In the novel you have this line: "It was as if they were being paid to dream." Do you write this way?
In a way. It's an organic process. Which sounds pretentious and I apologize for that. But I like to be surprised. I don't like to know what happens next. I like writing to be a process analogous to reading where I really do turn the page and feel that whatever is on it is something I didn't expect. That's sort of like dreaming, although often my dreams tend to be formulaic; I hope my fiction is less predictable than my dreams.
What's next for Adam Langer? Either one!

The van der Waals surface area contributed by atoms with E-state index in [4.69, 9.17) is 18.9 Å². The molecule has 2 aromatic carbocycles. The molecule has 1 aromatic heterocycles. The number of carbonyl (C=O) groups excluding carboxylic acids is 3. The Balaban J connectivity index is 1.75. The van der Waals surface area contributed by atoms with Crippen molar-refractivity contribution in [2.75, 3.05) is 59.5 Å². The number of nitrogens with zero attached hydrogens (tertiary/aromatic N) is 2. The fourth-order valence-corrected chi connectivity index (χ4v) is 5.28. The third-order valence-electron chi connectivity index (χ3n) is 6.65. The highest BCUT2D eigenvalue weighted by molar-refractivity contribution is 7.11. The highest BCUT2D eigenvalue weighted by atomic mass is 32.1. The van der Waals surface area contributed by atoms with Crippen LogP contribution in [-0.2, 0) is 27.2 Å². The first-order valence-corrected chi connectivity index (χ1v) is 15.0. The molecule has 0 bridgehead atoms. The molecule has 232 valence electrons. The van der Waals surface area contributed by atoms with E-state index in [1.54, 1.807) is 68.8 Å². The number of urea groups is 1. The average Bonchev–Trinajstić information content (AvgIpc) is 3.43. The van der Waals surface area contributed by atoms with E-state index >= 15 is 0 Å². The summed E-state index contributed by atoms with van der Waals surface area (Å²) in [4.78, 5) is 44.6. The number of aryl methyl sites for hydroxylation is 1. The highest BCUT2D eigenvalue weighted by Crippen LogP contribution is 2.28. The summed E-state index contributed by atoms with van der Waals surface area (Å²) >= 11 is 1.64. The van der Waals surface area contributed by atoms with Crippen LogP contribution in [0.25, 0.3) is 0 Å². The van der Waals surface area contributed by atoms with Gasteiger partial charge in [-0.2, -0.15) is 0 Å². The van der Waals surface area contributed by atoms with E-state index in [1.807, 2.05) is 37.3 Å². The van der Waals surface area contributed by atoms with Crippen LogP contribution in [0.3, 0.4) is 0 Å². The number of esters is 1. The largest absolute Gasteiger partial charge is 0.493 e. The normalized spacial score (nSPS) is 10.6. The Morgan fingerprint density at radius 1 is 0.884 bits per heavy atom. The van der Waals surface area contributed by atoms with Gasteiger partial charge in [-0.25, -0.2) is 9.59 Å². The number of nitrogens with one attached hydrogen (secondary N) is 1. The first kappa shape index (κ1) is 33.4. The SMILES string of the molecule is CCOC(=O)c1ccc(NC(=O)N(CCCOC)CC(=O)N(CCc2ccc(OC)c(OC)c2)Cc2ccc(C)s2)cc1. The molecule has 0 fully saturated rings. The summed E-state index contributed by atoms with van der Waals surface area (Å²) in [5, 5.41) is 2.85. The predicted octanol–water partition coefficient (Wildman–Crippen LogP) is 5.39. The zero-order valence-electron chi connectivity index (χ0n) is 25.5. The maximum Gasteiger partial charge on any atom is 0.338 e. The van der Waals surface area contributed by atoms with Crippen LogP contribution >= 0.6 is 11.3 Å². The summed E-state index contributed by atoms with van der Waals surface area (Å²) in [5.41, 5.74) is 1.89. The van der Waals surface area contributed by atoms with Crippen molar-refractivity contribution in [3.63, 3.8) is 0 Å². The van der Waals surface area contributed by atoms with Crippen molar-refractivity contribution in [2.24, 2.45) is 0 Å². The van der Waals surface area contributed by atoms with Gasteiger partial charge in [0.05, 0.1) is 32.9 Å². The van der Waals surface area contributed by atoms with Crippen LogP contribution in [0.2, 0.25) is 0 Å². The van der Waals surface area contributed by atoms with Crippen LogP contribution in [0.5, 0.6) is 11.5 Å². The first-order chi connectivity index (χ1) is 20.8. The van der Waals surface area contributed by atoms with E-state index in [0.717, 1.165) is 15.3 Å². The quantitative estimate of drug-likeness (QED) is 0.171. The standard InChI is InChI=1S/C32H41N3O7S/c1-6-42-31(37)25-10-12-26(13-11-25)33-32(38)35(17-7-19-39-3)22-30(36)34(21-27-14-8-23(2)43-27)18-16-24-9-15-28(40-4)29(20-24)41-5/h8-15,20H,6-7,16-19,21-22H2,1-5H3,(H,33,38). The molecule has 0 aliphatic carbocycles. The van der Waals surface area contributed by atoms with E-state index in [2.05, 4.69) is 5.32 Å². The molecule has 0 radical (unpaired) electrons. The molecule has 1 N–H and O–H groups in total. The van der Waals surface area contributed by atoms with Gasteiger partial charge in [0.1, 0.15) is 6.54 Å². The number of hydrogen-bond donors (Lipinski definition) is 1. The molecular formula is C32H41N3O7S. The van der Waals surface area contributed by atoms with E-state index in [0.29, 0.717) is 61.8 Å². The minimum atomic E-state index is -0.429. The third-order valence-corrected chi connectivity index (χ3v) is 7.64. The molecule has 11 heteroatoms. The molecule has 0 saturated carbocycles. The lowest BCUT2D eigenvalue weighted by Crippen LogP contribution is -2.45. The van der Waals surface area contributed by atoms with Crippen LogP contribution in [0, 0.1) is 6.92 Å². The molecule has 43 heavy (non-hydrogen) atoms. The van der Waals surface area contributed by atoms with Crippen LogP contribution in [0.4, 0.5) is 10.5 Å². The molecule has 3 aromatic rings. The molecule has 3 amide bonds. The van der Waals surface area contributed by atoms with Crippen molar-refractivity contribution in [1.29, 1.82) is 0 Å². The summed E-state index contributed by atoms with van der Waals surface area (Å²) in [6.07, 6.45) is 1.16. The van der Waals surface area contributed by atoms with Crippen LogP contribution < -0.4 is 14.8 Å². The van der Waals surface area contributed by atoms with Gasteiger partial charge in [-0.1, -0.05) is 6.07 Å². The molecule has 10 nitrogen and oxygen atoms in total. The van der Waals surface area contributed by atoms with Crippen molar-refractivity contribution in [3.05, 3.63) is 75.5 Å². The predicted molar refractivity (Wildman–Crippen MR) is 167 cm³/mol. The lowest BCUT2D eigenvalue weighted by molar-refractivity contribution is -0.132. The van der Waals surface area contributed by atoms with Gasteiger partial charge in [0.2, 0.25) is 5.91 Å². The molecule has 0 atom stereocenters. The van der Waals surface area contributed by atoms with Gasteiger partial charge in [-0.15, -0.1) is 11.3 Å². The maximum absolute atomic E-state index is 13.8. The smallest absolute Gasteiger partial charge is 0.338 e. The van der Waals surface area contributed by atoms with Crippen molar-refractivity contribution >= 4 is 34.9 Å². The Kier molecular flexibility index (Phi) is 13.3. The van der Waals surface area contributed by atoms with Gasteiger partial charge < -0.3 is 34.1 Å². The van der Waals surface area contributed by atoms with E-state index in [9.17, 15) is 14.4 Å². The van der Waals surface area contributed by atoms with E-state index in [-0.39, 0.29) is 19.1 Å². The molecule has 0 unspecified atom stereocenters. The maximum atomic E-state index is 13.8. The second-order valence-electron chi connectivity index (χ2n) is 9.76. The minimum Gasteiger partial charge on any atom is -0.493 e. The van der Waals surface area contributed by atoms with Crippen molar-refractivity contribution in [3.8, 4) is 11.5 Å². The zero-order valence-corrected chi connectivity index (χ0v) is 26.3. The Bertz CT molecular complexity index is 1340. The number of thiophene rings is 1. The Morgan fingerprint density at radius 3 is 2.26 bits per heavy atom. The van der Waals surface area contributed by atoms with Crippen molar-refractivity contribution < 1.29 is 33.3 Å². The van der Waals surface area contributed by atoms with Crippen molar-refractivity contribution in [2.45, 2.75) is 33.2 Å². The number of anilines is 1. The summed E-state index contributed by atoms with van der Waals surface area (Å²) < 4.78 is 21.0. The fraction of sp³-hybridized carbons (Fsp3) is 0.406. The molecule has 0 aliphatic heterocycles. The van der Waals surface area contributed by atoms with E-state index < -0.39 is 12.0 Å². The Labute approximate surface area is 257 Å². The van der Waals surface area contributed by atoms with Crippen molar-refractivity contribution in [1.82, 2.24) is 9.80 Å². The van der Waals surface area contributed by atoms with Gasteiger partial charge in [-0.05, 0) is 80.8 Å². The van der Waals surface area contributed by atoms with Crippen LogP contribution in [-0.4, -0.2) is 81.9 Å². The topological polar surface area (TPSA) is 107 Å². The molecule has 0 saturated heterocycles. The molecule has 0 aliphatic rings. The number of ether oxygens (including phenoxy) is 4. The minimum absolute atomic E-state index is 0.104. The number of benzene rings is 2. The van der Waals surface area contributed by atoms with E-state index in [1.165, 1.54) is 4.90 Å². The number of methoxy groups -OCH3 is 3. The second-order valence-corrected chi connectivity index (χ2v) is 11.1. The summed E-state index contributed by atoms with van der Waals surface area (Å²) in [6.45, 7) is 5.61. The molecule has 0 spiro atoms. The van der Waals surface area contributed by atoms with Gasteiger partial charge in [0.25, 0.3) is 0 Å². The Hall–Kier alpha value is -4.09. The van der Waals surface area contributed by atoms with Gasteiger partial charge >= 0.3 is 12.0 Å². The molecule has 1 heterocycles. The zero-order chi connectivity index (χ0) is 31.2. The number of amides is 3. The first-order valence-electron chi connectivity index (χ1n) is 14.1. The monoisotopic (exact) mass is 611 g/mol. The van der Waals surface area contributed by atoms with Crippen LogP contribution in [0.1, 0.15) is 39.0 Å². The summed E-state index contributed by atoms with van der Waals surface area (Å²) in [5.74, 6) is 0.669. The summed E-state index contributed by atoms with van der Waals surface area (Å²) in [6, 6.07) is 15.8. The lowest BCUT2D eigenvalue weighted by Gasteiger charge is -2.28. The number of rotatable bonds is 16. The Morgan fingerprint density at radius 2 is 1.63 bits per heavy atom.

Well, for the Adam responding to this question, I have three books in various stages of completion that I'd like to finish as soon as I can, and I'm working on completing a draft of the screenplay of my novel The Thieves of Manhattan. Also, I need to pick up a bread from the bakery and finish making dinner. As for the Adam in my novel, well, he's got more than enough to worry about now, and I imagine he has to finish writing his next book. He promised he would, after all. --Tom Lavoie, former publisher